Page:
It was the visit Dennis Staples had been waiting for. At the heart of Smiths Falls, Ont., sat a factory once used to make Hershey's chocolate, but vacant since 2008. The town, and the factory, needed new life.
Hope arrived in July with a visit to Mr. Staples, the mayor, by a group of investors hoping to push into an emerging commercial industry in Canada. Instead of chocolate, they wanted to produce medical marijuana.
In Mr. Staples, Tweed Inc. found a willing partner – a mayor of almost 20 years wanting to revive the local economy – and a man whose late brother used medical marijuana in the final weeks of his battle with cancer.
"For his last eight weeks on this Earth, his life was made more bearable because of that. So, in that way, I have personal experience in this, absolutely," Mr. Staples recalled.
Tweed needs to be approved, and still needs to buy the factory, but has the town's blessing. "My sense is they're going to be successful on both fronts," the mayor said.
Tweed is a project led by Chuck Rifici, an entrepreneur who is hoping to carve out a large chunk of the emerging medical marijuana market. Others are ahead of him, but Mr. Rifici hopes to become a high-profile player – the storied factory helps, he said – and eventually go public as a major provider of medical marijuana.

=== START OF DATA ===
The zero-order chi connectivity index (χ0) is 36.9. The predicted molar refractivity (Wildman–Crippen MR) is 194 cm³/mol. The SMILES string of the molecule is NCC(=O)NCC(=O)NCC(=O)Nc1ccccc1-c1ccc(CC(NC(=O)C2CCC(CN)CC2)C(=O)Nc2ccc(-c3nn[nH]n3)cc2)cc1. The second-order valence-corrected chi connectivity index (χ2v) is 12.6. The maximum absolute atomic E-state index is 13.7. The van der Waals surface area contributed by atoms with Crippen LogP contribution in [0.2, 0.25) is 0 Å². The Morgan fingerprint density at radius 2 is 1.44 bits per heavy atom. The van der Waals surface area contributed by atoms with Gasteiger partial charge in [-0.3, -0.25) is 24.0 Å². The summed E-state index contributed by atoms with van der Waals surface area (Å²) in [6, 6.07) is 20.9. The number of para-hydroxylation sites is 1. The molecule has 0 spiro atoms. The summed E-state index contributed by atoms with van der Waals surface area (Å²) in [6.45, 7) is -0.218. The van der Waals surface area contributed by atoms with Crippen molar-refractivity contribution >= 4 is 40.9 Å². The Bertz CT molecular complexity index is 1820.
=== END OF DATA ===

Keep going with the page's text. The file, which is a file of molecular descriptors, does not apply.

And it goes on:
The big site – a roughly 470,000-square-foot factory, of which Tweed may use a third – gives the company room to grow. "It's a new industry. The growth market is really going to be from people who perhaps have never considered marijuana as a potential medical solution and never had a physician recommend that," Mr. Rifici said.
He also happens to be the chief financial officer of the Liberal Party of Canada. Tweed's vice-president, Mark Zekulin, was once a senior adviser to Dwight Duncan, a former Ontario Liberal finance minister. And John Gillis, president of the Nova Scotia Liberal Party, agreed to serve as a medical consultant for the project. This all comes as federal Liberal Leader Justin Trudeau pushes for the legalization of marijuana. The Conservatives fired back last week, accusing Mr. Trudeau and Mr. Rifici of making marijuana more easily available to children.
But Mr. Rifici said there's no link between Mr. Trudeau's stance and this business venture – one aiming, after all, to profit from rules the Conservatives brought in.
"This is not about politics. I think this is about medical marijuana and serving a very strong and real medical need in approaching that market," he said.
Tweed told Smiths Falls it could, at full production, employ 100 people in the town. Humble figures, but new life for an abandoned Smiths Falls icon, the mayor said.
"For those 30,000 Canadians who require this product now, [medical marijuana] is something that is of total benefit to them," Mr. Staples said. "Otherwise they wouldn't be using it. Otherwise Health Canada wouldn't have sanctioned it. That's how I view it."